Except the evidence is piling up that the last part just isn't true. In fact, most of today's generation of biofuels are actually increasing the amount of carbon dioxide in the atmosphere. Why? While biofuels emit less CO2 when they're burned, it's their production that's the problem:
Why do we even need biofuels? Why can't we just focus on solar, wind and tidal power and make every car a plug-in hybrid, all using technology that's already available?
Together the two studies offer sweeping conclusions: It does not matter if it is rain forest or scrubland that is cleared, the greenhouse gas contribution is significant. More important, they discovered that, taken globally, the production of almost all biofuels resulted, directly or indirectly, intentionally or not, in new lands being cleared, either for food or fuel.
“When you take this into account, most of the biofuel that people are using or planning to use would probably increase greenhouse gasses substantially,” said Timothy Searchinger, lead author of one of the studies and a researcher in environment and economics at Princeton University. “Previously there’s been an accounting error: land use change has been left out of prior analysis.”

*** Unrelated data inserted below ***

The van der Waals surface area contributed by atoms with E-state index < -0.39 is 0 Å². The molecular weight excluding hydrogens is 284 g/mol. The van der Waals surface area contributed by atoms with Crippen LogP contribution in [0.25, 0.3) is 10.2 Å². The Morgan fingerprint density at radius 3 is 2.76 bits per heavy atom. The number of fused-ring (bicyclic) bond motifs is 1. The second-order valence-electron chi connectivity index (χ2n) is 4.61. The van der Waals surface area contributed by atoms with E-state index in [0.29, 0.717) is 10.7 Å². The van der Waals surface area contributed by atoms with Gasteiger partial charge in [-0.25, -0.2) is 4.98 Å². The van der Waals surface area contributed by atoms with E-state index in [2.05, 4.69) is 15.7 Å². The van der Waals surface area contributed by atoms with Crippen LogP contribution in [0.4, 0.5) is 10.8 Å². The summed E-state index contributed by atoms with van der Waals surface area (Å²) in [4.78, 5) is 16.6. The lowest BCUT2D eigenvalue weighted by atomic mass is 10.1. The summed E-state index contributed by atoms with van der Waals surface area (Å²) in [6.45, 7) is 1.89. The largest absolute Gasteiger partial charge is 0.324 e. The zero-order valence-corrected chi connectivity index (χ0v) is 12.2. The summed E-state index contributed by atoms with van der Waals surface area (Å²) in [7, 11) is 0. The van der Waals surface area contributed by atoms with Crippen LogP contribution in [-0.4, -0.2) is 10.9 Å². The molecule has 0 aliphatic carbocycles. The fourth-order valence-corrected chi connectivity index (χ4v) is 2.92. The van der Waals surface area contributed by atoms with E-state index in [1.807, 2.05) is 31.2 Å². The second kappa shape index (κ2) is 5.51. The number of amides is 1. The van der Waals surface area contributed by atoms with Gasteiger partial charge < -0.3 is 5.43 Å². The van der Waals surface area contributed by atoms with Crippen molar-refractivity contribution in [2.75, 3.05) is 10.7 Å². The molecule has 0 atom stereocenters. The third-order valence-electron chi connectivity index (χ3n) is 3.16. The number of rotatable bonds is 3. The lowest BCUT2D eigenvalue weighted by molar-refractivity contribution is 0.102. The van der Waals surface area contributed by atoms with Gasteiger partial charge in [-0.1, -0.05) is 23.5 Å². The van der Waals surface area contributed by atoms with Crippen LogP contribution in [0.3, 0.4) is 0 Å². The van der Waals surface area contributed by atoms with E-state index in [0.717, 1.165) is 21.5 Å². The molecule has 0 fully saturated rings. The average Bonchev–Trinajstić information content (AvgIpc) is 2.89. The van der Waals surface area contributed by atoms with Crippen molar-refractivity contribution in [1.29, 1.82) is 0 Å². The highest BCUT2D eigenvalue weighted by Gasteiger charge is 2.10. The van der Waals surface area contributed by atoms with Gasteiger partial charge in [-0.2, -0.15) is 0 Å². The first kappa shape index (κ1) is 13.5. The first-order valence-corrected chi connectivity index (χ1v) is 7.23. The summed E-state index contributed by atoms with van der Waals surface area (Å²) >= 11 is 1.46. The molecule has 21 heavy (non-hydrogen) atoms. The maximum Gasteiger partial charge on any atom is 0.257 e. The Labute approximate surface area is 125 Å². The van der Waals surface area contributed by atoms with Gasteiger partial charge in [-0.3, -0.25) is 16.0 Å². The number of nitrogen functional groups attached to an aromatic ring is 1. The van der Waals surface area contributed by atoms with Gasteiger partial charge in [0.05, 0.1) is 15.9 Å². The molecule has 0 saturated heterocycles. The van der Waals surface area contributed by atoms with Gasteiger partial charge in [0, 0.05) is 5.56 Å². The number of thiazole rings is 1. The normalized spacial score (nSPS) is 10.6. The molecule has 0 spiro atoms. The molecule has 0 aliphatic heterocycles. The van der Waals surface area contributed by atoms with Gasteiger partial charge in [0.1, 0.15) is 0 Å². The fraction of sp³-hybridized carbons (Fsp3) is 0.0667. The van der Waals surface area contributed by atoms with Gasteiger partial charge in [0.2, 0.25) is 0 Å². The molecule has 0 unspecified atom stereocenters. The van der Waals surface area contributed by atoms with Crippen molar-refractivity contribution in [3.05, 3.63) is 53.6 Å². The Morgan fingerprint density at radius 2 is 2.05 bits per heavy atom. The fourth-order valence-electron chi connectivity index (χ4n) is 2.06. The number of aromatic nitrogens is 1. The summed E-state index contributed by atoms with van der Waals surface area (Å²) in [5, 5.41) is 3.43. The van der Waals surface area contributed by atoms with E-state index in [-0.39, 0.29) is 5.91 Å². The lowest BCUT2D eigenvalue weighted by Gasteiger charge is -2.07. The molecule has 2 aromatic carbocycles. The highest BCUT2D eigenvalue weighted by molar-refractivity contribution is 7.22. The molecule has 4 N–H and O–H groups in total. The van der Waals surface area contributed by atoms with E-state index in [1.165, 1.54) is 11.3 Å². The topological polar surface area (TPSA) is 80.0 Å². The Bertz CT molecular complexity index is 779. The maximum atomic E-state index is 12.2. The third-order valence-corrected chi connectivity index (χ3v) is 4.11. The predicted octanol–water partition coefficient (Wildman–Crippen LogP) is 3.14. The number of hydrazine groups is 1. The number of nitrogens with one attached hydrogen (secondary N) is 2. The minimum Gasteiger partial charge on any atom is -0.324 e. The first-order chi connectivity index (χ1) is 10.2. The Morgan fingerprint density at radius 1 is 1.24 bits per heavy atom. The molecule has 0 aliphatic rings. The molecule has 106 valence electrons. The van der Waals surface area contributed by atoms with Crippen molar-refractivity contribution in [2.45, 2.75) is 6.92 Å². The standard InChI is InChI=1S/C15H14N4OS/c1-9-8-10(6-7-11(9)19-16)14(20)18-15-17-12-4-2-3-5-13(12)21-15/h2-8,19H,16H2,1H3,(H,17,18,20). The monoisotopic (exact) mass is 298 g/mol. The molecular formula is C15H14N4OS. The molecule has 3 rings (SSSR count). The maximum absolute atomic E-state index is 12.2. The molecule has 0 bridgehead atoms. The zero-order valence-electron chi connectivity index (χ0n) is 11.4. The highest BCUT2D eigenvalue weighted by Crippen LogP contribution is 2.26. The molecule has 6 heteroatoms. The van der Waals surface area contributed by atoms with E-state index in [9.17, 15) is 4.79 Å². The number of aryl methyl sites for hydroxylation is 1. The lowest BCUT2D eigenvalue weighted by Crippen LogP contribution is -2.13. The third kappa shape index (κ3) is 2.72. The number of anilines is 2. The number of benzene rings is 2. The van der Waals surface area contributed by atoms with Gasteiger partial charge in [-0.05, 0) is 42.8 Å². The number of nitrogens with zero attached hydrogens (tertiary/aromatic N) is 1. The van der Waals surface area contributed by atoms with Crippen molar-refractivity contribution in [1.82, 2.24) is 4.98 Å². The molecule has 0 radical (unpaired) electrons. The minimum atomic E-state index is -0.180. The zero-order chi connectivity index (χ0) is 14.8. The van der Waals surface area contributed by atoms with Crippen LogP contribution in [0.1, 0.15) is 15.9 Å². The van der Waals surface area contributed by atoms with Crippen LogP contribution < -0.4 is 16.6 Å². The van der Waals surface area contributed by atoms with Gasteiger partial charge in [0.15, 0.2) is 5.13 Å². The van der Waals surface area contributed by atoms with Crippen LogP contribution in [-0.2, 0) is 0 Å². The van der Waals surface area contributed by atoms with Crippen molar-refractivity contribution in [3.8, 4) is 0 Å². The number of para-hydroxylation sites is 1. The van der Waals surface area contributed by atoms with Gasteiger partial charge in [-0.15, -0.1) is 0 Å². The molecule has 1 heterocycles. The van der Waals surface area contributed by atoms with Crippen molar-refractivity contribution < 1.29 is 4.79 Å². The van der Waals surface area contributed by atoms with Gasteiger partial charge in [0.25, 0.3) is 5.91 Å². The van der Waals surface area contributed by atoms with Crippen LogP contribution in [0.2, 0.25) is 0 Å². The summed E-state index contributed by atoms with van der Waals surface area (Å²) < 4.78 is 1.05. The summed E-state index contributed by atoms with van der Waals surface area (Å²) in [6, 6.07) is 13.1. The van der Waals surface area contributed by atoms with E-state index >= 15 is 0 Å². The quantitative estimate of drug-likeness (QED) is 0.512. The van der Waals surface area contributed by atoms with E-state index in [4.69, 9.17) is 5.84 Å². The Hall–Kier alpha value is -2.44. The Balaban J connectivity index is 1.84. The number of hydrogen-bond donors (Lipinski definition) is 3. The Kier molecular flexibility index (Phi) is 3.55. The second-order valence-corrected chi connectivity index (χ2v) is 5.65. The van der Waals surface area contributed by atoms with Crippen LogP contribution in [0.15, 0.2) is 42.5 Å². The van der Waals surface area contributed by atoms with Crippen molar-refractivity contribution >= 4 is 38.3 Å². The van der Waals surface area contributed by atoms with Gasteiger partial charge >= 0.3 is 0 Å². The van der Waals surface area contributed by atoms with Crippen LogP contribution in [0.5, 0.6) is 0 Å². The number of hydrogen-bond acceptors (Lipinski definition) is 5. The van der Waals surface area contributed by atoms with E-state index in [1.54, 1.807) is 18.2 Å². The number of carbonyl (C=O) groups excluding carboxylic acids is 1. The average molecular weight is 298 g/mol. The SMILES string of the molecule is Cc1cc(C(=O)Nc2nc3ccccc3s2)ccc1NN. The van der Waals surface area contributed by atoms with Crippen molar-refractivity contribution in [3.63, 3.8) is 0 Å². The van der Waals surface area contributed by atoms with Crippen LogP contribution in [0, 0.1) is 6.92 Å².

These plant-based fuels were originally billed as better than fossil fuels because the carbon released when they were burned was balanced by the carbon absorbed when the plants grew. But even that equation proved overly simplistic because the process of turning plants into fuels causes its own emissions — for refining and transport, for example.The clearance of grassland releases 93 times the amount of greenhouse gas that would be saved by the fuel made annually on that land, said Joseph Fargione, lead author of the second paper, and a scientist at the Nature Conservancy.
Oh, right. Politicians don't pander to the planet because the sun, wind and water can't vote. Farmers can. So we get policies that benefit farmers at the cost of the planet.